When the American Gelbvieh Association (AGA) established its value-based partnership with ConAgra, Inc. in 1995, they couldn't have predicted how significantly the Gelbvieh Alliance would impact their approach to the seedstock business. "We made the non-traditional decision to accept all breeds and breed crosses when the Gelbvieh Alliance was founded," says AGA's executive director, Don Schiefelbein. "That was seven years ago. Now we have a large carcass database representing over 270,000 cattle from all major breeds and crosses." The Association's database includes 14,539 Gelbvieh-sired cattle. They also have carcass records on 35,936 Angus and Red Angus-sired cattle ranging from 50 percent to purebreds. "Data doesn't lie," Mr. Schiefelbein says, "so pricing different cattle types on our grid proved highly educational. AGA's new Balancer(r) [registered Gelbvieh x Angus hybrids] and Smart-Cross(tm) programs were a direct result of the synergy we observed between Gelbvieh and Angus genetics through the Alliance."

AGA effectively had a bird's-eye view on what traits mattered in grid marketing. Strengths and weaknesses of different breeds became readily apparent. Even-tually, they formulated a simple but effective genetic recipe: one part marbling and one part muscling to produce cattle that earn consistent value-based premiums. "We learned not to become single-trait extremists when selling cattle on grids," Mr. Schie-felbein says. "The goal should never be to produce cattle which excel in only one trait, like marbling or muscling. It's more important to have a balance of marbling and muscl-ing. That's how commercial producers should structure their genetics...so their cattle can succeed in a variety of market environments, and still perform well in the feedlot."

Marbling leads to higher quality grades, resulting in premiums for Choice and Prime beef. Muscling is beneficial, because heavy-muscled cattle earn premiums for more Yield Grade 1s and 2s, and they dollar-up well through heavier carcass weights. "Black and Red Angus are marbling specialists," Mr. Schiefelbein says. "They're the best source of marbling genetics. Conversely, Continental cattle-like Gelbvieh-are the best source of muscling, leanness and pounds. But high-percentage Continentals experience lower quality grades." (See table).

At the same time the Gelbvieh Alliance was busy documenting the complementary nature of Gelbvieh and Angus genetics, the Association saw a trend among Gelbvieh breeders. Tom Brink, former AGA executive director, recalls that by 1997 and 1998, Gelbvieh x Angus and Gelbvieh x Red Angus seedstock were becoming available in significant numbers. "Gelbvieh members started the movement toward hybrid seedstock several years before the Association formed its Balancer program. Our members were attentive to the commercial bull market. They knew demand for hybrids and composites was on the rise," Mr. Brink says. "AGA recognized it had a growing number of breeders raising and marketing Gelbvieh x Angus hybrid bulls. So we wrote a set of qualifying rules to ensure pedigree and performance documentation on these hybrids... and Balancers were born."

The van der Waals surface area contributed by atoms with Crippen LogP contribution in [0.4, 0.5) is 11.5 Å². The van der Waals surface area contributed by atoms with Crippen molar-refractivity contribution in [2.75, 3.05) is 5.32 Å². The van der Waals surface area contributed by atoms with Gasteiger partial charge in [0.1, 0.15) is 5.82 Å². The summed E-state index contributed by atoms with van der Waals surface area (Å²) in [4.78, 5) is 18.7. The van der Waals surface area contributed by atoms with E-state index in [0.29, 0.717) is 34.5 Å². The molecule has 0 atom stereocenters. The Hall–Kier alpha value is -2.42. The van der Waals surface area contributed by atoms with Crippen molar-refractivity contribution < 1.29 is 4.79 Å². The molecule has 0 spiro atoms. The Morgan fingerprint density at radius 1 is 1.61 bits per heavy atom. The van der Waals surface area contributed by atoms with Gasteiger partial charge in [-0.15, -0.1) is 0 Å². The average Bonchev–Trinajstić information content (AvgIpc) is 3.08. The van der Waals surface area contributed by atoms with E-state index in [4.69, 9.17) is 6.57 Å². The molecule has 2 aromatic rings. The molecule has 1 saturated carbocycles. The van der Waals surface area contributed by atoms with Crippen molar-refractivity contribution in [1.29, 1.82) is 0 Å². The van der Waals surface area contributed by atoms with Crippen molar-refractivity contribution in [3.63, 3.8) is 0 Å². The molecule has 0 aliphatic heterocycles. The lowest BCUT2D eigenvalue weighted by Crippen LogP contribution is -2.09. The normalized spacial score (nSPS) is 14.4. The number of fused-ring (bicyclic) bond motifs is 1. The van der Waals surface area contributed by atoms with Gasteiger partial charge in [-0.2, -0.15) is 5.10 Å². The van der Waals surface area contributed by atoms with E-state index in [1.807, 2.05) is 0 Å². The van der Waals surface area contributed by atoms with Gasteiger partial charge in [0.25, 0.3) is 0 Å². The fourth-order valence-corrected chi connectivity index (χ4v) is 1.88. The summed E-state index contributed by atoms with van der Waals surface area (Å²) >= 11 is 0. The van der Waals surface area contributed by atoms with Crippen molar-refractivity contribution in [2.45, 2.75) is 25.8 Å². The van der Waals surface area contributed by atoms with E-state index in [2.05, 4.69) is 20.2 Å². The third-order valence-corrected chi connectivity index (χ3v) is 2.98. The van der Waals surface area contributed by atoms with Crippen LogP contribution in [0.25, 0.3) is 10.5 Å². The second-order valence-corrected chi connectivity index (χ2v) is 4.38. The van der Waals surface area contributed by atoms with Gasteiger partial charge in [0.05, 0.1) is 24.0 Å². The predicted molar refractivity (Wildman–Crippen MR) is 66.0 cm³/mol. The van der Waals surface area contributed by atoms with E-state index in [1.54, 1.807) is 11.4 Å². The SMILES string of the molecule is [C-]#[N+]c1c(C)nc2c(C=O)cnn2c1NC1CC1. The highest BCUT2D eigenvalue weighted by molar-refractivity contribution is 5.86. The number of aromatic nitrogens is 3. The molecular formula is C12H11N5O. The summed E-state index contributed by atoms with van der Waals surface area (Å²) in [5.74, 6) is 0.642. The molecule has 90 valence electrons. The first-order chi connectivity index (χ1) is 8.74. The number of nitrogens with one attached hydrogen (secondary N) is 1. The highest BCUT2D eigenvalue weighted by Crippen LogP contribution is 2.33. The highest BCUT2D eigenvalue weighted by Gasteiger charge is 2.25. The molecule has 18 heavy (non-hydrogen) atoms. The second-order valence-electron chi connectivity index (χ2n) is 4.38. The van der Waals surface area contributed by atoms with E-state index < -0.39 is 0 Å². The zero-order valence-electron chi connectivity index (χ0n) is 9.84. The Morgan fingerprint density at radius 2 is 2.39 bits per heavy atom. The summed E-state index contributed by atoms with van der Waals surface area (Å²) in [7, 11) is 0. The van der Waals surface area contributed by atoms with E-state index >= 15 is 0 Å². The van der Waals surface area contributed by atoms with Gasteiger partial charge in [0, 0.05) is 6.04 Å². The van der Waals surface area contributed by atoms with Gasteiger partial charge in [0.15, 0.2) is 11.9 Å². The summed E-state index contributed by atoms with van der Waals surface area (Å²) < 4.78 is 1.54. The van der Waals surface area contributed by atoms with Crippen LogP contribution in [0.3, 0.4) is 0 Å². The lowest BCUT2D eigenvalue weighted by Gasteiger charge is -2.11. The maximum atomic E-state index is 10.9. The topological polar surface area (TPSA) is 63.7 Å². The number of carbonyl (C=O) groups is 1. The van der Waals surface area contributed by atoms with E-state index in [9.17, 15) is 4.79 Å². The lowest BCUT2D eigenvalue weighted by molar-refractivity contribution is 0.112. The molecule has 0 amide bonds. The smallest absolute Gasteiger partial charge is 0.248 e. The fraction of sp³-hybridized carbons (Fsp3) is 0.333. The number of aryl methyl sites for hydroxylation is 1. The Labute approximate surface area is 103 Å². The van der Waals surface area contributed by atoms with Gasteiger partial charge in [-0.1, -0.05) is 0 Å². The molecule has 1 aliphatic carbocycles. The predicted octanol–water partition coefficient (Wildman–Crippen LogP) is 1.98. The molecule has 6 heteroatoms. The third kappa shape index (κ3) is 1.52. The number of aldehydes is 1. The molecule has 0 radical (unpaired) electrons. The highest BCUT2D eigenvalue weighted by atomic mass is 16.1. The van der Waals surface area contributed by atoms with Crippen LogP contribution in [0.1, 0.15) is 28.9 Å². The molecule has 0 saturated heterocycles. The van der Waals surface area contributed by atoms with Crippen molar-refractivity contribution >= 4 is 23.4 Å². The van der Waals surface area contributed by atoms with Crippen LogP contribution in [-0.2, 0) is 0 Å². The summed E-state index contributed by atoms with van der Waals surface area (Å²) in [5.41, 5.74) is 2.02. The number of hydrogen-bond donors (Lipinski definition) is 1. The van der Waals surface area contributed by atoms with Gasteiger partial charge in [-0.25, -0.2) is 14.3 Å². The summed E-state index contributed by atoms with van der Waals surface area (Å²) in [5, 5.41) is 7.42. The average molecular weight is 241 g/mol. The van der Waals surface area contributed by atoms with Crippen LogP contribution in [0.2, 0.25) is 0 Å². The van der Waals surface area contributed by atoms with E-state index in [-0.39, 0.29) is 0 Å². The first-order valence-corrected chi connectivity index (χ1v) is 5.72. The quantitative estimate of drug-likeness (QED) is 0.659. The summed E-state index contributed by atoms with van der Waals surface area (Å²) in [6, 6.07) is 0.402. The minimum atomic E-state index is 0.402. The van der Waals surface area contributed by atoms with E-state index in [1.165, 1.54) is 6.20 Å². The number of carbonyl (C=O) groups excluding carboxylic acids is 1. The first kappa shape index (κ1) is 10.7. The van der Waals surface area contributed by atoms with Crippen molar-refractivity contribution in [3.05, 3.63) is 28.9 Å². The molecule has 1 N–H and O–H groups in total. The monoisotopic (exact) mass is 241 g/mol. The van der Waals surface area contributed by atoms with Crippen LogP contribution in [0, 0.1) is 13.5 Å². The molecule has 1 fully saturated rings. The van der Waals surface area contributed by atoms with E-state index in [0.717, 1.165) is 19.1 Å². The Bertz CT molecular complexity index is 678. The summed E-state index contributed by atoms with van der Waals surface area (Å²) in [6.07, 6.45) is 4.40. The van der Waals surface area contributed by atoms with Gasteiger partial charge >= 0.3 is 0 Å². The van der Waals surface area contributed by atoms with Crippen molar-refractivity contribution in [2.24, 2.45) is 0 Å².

Ultrasound scans collected on yearling Gelbvieh, Angus and Balancer bulls show that Balancers do combine marbling and muscling (see chart). "Like the name infers, they are a well balanced genetic package," Mr. Schiefelbein emphasizes. "These scan data were collected in three separate herds. All three showed the same relative quantities of marbling and muscle by breed type. Gelbvieh had the largest ribeyes, Angus, the most intra-muscular fat, and Balancers demonstrated a desirable combination of both traits."

Back to the future with hybrid seedstock
AGA is one of the first major breed associations to formally structure a program on hybrid seedstock. Their SmartCross crossbreeding manual explains how Gelbvieh, Angus or Red Angus and Balancer bulls can be used to harness the benefits of hybrid vigor, while maintaining a desirable balance of complementary breeds in commercial cow herds. But is this concept really new? "In one sense, it is," observes Mr. Schiefelbein. "However, the Meat Animal Research Center (MARC) in Clay Center, Nebraska should be credited for laying the foundation we're building on today."

Indeed, MARC conducted extensive research on hybrids and composites from the late 1970s through early 1990s. "One of our objectives was to determine if we could use composite cattle to maintain a hybrid vigor over multiple generations," says Dr. Keith Gregory, research geneticist at MARC. "We also wanted to create balanced biological types (appropriate combinations of Continental and British breeds) that would fit a given production environment and still meet necessary carcass requirements. MARC looks at breed differences as an important genetic resource, because no one breed has all the traits we want at the levels we want them."

"Besides the benefit of retained heterosis, we concluded-after 15 calf crops-that hybrids and composites are an effective way to manage breed complementarity and breed composition. And resulting offspring were no more variable than purebreds for the important bio-economic traits," says Dr. Gregory.

"Going into the project, we thought the 50 percent British by 50 percent Continental composite (named MARC II) might be a good general purpose type,"recalls Dr. Larry Cundiff, also a researcher at MARC. "It pretty much turned out that way."

Convenience and simplicity are also good reasons to use hybrids/composites, according to both Mr. Schiefelbein and Dr. Gregory. "Very few commercial producers are set up to correctly manage a rotational crossbreeding program, because it takes too many separate pastures. Using Balancers is less complicated than rotational crossing. And you get hybrid vigor, plus an easy way to stabilize the Gelbvieh and Angus percentages in your herd, " Mr. Schiefelbein says.